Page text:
No. With a VoIP business phone system, you will be able to keep your existing telephone number/s. In fact a big bonus to a VoIP phone system, is that wherever you are, when making and receiving calls you keep the same phone number.
The speed of your broadband is important, but so is the bandwidth. As long as you have a superfast broadband connection, in nearly all cases it will be good enough to run a VoIP phone system. Obviously the higher the bandwidth and the lower latency the better the quality of the calls.
Sadly, no straightforward answer to that, depends on the handsets you have. In theory it might be possible and we would be happy to investigate if this is possible with your handsets.
No, but we can certainly look to create a tailored package to manage both your broadband and VoIP phone system at a competitive rate. Please take a look at our Business Broadband page for further information on this service.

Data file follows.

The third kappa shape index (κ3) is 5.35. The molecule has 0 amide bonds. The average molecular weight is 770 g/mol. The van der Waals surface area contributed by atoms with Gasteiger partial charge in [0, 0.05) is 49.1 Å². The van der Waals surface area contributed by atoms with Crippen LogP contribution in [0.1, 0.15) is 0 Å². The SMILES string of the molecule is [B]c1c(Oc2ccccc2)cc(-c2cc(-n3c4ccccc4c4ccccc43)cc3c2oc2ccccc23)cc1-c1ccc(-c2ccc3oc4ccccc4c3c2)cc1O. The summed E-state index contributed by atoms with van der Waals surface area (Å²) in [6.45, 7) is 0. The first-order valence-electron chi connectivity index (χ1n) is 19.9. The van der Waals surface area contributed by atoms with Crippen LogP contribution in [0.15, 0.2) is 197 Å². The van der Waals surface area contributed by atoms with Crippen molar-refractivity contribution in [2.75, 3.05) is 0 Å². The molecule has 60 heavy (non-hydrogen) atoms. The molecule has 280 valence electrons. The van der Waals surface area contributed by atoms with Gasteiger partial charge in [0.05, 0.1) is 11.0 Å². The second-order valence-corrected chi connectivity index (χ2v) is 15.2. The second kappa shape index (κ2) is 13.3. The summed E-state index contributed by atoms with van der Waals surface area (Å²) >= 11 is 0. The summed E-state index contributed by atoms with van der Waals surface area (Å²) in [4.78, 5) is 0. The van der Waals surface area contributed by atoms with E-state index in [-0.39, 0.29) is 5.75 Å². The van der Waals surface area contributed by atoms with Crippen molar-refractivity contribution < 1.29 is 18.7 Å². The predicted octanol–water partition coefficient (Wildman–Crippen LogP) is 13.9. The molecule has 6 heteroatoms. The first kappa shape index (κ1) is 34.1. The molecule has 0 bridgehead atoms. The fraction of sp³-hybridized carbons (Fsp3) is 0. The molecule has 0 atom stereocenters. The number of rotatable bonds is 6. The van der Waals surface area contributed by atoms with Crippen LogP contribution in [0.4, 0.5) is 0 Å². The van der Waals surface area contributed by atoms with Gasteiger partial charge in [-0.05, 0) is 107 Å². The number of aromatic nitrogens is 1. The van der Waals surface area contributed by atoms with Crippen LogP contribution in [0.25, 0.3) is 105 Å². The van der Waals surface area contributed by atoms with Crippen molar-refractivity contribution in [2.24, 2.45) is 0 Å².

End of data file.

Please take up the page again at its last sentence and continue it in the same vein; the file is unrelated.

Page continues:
No, as VoIP phone systems rely on an internet connection, when there is a power outage, your router will not function. If there is a power outage, the reality is that no other office based work will be able to continue. Power outages in the UK are rare so disruption is minimal.
A sustained rate of 80Kbps for one VoIP line. We use the rule of 80Kbps times number of VoIP lines equals the required sustained broadband connection speed. You can test your broadband speed (response time, download speed and upload speed) on the ‘Which’ website - https://broadbandtest.which.co.uk/
Yes! We would love to have the opportunity to discuss your requirements. Please call us on 0330 380 9090. Just mention you found this page on our website to the person that answers. Or you can request a call back using the form below.
Westbrook Communications has over 20 years experience in providing businesses and organisations across the UK with state of the art managed IT systems and IT support.
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Tel: 0330 380 9090